Houston, Staggered, Asks, ‘Is It Over Yet?’

HOUSTON (CN) — Seventy-year-old Agustina Rivero sweeps water out the back door of the trailer she and her husband evacuated on Monday as Hurricane Harvey deluged Houston. On Wednesday, they found their elevated mobile home had taken on just a few inches of water, which put the flood depth at just above 4 feet.

Rivero grabbed a broom and began sweeping.

“She has a lot of energy, even though she’s 70,” her son-in-law Ed Smith said. “She just wants to clean up this mess.”

Their mobile home park, Redwood Estates, sits on the banks of Greens Bayou, which flooded during Tropical Storm Allison in 2001. The elderly couple evacuated Monday when it became clear the park would flood again.

“I heard Allison was bad,” Smith said. “But this was supposed to be worse.”

Harvey dumped more than 50 inches of rain on Houston — 10 more inches than Allison. Harvey has left more than 30 people dead and destroyed 43,000 homes in Harris County.

Redwood Estates is a stone’s throw from what so far has been one of the single deadliest incidents of the storm. On Green River Drive, only one of seven family members escaped a van that was swept into Greens Bayou. The driver was rescued. The van was found late Tuesday, as the waters began to recede, with six bodies inside: an elderly couple and four great-grandchildren.

Residents returned to Redwood Estates Wednesday after the waters receded. Lawns that had been green were now coffee-brown, and bayou mud covered floors. The high water mark in each home was a dappled line of leaves and mud. The neighborhood smelled like a bait shop.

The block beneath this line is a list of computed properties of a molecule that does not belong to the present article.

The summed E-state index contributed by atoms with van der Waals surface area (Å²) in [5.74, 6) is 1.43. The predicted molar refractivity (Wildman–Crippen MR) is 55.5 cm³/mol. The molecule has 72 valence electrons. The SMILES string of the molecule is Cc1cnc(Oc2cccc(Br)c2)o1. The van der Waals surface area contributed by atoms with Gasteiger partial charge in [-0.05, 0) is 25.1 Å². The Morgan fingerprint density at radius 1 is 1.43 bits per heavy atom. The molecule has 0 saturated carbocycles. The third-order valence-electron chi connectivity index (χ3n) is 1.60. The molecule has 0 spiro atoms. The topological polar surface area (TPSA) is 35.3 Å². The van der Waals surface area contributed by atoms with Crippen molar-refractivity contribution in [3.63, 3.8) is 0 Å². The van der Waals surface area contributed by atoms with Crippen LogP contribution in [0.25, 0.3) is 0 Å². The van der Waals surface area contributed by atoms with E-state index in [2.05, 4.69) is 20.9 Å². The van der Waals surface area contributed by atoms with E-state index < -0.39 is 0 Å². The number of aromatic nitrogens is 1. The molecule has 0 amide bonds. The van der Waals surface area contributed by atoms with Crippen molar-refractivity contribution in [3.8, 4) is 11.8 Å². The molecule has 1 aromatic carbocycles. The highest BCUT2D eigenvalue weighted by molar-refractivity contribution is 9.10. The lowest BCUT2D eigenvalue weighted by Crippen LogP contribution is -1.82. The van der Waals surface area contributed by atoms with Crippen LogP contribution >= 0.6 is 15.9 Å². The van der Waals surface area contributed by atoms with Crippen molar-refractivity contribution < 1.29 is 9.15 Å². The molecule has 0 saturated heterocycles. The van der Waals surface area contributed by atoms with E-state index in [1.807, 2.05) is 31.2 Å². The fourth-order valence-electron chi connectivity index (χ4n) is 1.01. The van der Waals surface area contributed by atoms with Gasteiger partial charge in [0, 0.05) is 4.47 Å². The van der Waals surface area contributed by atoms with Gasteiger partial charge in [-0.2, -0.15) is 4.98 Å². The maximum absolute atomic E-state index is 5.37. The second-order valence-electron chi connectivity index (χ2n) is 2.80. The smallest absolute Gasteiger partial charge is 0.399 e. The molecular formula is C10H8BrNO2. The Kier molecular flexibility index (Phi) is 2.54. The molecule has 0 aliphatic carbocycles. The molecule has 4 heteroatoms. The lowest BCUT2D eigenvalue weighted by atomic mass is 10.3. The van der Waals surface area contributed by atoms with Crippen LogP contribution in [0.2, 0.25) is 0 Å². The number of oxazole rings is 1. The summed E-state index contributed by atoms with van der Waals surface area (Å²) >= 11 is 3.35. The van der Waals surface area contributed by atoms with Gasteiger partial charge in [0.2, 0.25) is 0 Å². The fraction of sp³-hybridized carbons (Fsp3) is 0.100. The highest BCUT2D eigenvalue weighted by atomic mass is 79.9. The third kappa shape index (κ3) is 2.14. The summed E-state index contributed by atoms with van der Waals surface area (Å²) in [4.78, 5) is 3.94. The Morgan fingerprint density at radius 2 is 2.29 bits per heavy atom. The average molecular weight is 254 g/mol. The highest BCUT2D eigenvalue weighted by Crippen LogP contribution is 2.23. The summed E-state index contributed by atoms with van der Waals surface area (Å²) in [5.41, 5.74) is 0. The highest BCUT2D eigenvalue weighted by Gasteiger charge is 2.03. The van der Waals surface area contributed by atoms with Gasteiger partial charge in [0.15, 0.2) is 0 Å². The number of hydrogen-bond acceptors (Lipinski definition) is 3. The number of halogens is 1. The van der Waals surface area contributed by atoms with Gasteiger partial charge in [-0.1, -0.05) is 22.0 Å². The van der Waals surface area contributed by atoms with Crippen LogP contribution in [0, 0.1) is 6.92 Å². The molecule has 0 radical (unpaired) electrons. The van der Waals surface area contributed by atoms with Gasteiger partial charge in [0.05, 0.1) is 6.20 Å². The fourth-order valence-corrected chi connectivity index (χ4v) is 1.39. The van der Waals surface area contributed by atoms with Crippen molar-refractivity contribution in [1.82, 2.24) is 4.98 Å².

Gene Yeargin, 57, spent the week trapped in his trailer. He is the park manager and also lived through for Allison. He raised the height of his home after the 2001 flood.

“It was real scary Saturday night and on into Sunday,” Yeargin said. “It just didn’t stop raining.

“I can’t believe I lived through this twice in my life. I just can’t believe it.”

Ramiro Carreon, 30, said he and his brother-in-law took Jet Skis into the trailer park to rescue their families. Once they were in, other residents requested rescues. Carreon and his brother-in-law took evacuees to another trailer on higher ground, where they were taken to another staging area before being evacuated.

“At some point we had six families in one of those trailers,” Carreon said. “I wound up spending three days helping people get out.”

Yeargin was not happy about the official rescue response in his neighborhood.

“I saw no boats at all,” he said. “During Allison, the same day, you had boats in here the same day, picking people up. This time, nobody came looking for anybody. Not a cop, not no one.

“Helicopters were flying over all day, so you have to know that saw us.”

Yeargin’s home did not take on any water, but his deck lifted up and floated away. His back yard was filled with tangled wood and piles of dead grass and leaves, which had drifted with the current and stuck on the fence.

“It’s a mess,” he said. “Now it’s just a matter of pulling stuff out and rebuilding.”

(CNS photo by Matt Cooper shows Gene Yeargin surveying the wreckage in his back yard at Redwood Estates trailer park, which he manages in Houston.)

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